Dr. John Hole’s Neighbor
John Ewing, Early Settler
by Joellen Ulliman, Curator
In 1785, John Ewing started his westward journey with his young wife Elizabeth. Their route took them from Cumberland Co., Pennsylvania through Kentucky, where son Samuel was born, to Cincinnati. There he met the enthusiastic Dr. John Hole who told him about the wonders in Washington Twp., Ohio.
Mr. Ewing decided to buy 690 adjoining acres of land north of Dr. Hole’s property. He was interested in farming, and the land he chose was ideal. Eventually he extended his purchase to 996 acres.
In early 1797, Mr. Ewing moved his family, now including eight children, to their new home. He built a log cabin for temporary shelter. After 1809, he built a two story home at 281 W. Whipp Rd.
John Ewing was devoted to his church and was instrumental in starting the first Presbyterian parish in this area in downtown Dayton (now Westminister Presbyterian Church). Services started in a small log building, moved a few times, and eventually settled into the existing two story brick church on the corner of First and Ludlow.
He was also involved in local government. Well respected and productive, Mr. Ewing collected taxes for Dayton Township in 1799. After Ohio became a state in 1803, he was elected an associate judge for Montgomery County. One of Centerville's founding fathers, Benjamin Archer, also held this esteemed position.
The court met on the second floor of the popular Newcom’s Tavern. They heard the very first case on July 27, 1803; it involved Washington Township resident Peter Sunderland. Apparently, Peter assaulted Benjamin Scott. The court found him guilty and charged him a $6 fine. One year later, the same two men were in court again for fighting. Ever so fair, the judges found Benjamin Scott guilty and charged him $6.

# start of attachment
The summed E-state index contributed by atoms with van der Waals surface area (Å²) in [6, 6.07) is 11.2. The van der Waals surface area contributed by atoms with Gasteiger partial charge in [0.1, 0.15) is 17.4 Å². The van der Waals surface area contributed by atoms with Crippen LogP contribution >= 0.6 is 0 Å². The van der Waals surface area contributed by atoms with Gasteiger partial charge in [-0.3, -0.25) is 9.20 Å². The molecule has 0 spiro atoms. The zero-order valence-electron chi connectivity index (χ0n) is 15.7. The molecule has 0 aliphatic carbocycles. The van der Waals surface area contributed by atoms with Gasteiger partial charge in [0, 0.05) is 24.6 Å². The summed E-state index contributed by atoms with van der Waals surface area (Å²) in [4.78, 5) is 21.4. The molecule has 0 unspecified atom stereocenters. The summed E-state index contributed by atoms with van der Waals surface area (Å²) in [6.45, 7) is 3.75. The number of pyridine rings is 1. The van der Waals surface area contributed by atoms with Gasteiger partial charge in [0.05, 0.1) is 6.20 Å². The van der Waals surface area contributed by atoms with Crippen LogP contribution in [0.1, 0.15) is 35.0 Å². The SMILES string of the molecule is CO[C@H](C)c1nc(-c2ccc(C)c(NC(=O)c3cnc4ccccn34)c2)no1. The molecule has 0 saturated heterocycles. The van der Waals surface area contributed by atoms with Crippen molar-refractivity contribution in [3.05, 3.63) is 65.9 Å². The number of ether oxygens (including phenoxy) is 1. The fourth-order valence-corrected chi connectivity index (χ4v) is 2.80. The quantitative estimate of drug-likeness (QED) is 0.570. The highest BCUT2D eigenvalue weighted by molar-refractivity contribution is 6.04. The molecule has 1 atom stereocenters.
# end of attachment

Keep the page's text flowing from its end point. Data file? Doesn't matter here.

Never idle, Judge Ewing was selected as one of a few to incorporate “The Washington Social Club,” Centerville’s first library, on February 19, 1810. On December 28, 1813, he was elected to the board of trustees of “The Dayton Manufacturing Company,” Dayton’s first bank.
He farmed, hunted, and was a solid family man. He and Elizabeth gave birth to two more children here in Ohio. Local legend reports he hunted down and killed a bear on his property. Incidentally, according to Beers’s History of Montgomery County published in 1882, the last bear killed in the area was in 1826.
Judge Ewing died in October 1817, just days before the new brick church on First and Ludlow held its first service. His wife Elizabeth passed only 18 months later. His beautiful home eventually went to his son John, Jr. and his bride, Elizabeth Etwell. They raised 14 children in that house…a living testament to family and faith.